The “Real” Sacrifices of Being a Digital Nomad on a Boat

solo urchin sacrifice of being a digital nomad on a boat
A lone urchin, disconnected from the sea

The Allure of the Nomadic Lifestyle

The nomadic lifestyle, characterized by constantly being on the move, exploring new places, and meeting new people, has captivated the hearts and minds of many. Whether you’re a remote worker, a business owner, or a freelancer, the allure of breaking free from a traditional nine-to-five office job and embracing location independence is undeniable. However, there are “real” sacrifices with being a digital nomad on a boat. 

One of the biggest advantages of this lifestyle is the ability to work remotely. With the advent of Starlink Internet and digital technology, many professionals now have the option to work a remote job from anywhere in the world. This has given rise to remote workers who explore new destinations while maintaining their careers. Even though I am fortunate to fall into this category, it is not–as sailors like to say–all sunshine and rainbows.

Freedom Begins: The Nomadic Sailboat Life

For some digital nomads, the nomadic lifestyle isn’t just about hopping from one hotel to another or renting Airbnb accommodations in different countries. Instead, it’s about setting sail on the open waters and embracing the challenges and rewards of a life on the sea.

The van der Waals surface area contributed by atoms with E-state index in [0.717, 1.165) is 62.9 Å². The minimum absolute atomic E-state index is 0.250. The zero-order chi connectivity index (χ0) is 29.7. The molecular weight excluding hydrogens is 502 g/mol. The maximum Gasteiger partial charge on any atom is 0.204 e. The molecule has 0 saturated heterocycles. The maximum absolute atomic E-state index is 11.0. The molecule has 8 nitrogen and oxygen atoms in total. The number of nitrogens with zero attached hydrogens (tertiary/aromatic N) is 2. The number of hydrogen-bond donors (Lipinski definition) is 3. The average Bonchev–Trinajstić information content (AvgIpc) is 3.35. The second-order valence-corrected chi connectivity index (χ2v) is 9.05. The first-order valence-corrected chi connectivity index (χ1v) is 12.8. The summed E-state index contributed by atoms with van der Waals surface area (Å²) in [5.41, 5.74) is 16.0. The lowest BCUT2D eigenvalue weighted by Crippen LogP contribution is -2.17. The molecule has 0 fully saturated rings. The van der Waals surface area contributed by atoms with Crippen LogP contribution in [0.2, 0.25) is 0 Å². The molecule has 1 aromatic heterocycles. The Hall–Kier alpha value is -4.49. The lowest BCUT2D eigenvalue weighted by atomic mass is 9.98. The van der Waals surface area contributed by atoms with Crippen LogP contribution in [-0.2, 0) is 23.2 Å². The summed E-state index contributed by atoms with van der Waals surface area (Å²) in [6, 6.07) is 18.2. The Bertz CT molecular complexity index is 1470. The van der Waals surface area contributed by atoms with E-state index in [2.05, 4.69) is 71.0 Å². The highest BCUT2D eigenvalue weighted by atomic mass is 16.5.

The first thing that comes to mind when picturing a digital nomad on a sailboat is freedom. The freedom to choose your next destination, to wake up to a different view every day, and to live by your own rules. But with this freedom come 5 “real” sacrifices that must be carefully considered.

Sacrifices at Sea

1. Home Base vs. Constant Movement

One of the most significant sacrifices for a digital nomad on a sailboat is the absence of a traditional home base. For some cruisers, like us, we decided after two seasons of trying to live in a truck camper half-time and our Amel Super Maramu the other half of the year that we could not juggle the constant chaos.

Picture this: the average person has to stop to remember where she put her keys and reading glasses when she leaves the room. Imagine misplacing your keys, reading glasses, passport, boat documents, tourist visa, and vaccination card. Not to mention, required medications, laptops, and cell phones.

Going from one setting in one time zone to a new place, whether that’s in a new country or a home base like the United States, means that keeping track of your belongings to stay organized is the difference between a mild panic attack and an elevated adrenaline rush. Keeping track of everything can be incredibly stressful.

After our truck camper broke down not once, not twice, but three times in the middle of the summer in Lake Havasu (have you been to this hell on earth? The devil breathes fire 24/7 in this dusty, barren desert where the billboard temperature recorded 127 degrees outside), Kevin and I decided to simplify life by selling the camper.

Sacrifice of being a digital nomad on a boat means no home base
Sacrificing a homebase meant splitting our time between our boat and the camper.

2. The Challenges of Staying Connected